It has to do with canceling units. Units of measurement (likes hours or seconds), can be cancelled with Algebra. Let's say you have 12x. If you want to get rid of the "x", you will need to divide the "x" away. If you have 12/x, you can get rid of the "x" by multiplying by "x".

When you have KM/Hour, if you want to get rid of the "Hour" in the denominator, you need to multiply by "Hours" to get rid of it... so "Hours" goes on top in the numerator. When Sal wanted to get rid of the "KM" in KM/Hour, he would need to divide by "KM" since "KM" was originally in the numerator.(13 votes)

- I got confused in the Rate Conversion practice, and when I decided to get a hint because the videos were of no help, they said that if I wanted to convert cm^3 to m^3, I had to cube the number of centimeters and that was the number of centimeters cubed in just a plain old meter, and then I had to convert plain old meters to cubed meters by cubing
**again**, and everything just got really confusing and muddled. Does anyone know if there is an easier way? All the work just got messed up on my paper and I couldn't figure out what, if anything, to do next - there was too much.(5 votes)- 1 meter = 100 cm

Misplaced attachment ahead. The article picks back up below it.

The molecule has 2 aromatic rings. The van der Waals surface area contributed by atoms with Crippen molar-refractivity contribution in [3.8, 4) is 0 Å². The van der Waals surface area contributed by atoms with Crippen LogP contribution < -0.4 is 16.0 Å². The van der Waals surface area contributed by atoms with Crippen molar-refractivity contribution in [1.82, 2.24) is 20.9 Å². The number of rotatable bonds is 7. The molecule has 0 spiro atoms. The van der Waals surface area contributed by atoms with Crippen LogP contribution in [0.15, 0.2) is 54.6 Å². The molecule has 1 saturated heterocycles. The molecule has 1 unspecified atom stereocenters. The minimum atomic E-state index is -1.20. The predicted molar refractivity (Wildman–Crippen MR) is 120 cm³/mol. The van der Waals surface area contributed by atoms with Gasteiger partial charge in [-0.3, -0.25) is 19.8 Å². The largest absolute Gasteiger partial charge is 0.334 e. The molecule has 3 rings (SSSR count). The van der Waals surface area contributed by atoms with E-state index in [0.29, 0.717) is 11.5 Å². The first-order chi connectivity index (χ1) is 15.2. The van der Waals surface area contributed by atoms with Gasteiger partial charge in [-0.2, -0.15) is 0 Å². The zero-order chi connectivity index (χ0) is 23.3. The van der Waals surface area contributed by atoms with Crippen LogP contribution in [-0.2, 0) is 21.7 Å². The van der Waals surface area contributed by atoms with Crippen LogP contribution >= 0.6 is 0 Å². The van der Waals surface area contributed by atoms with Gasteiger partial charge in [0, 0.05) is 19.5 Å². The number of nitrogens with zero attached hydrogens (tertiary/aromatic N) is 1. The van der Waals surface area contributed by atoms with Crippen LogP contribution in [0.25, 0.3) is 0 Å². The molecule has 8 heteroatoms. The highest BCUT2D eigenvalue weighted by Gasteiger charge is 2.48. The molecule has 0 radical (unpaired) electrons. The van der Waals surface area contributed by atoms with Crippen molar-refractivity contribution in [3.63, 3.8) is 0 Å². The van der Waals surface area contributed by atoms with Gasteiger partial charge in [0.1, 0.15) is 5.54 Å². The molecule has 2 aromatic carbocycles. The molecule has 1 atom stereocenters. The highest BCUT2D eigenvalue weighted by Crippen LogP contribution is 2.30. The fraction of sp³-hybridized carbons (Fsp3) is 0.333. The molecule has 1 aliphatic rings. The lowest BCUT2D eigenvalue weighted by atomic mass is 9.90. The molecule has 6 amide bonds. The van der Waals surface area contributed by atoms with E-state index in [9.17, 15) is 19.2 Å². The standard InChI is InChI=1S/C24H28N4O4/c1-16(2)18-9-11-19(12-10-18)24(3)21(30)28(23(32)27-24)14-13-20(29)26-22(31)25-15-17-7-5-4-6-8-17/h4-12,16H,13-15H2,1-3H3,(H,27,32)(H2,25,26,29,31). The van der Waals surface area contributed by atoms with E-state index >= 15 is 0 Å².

So, to find the relationship between m^3 and cm^3, you cube both numbers

1 m^3 = 100^3 cm^3

1m^3 = 1,000,000 cm^3

Hope this helps.(8 votes)

- at4:32why do we have to multiply 50 by 1 hour? I thought all we needed to do was divide 3600 by 50 . Also i did not get whether it was 72 km per second or 1 km per 72 seconds. Although i had some questions this was a fantastic video that triggered a much needed Eureka! moment!! Would i need to multiply 50 by 2 hr if a question said 20/km per 2 hrs or is that not mathematically correct to use 2 hours as a unit(6 votes)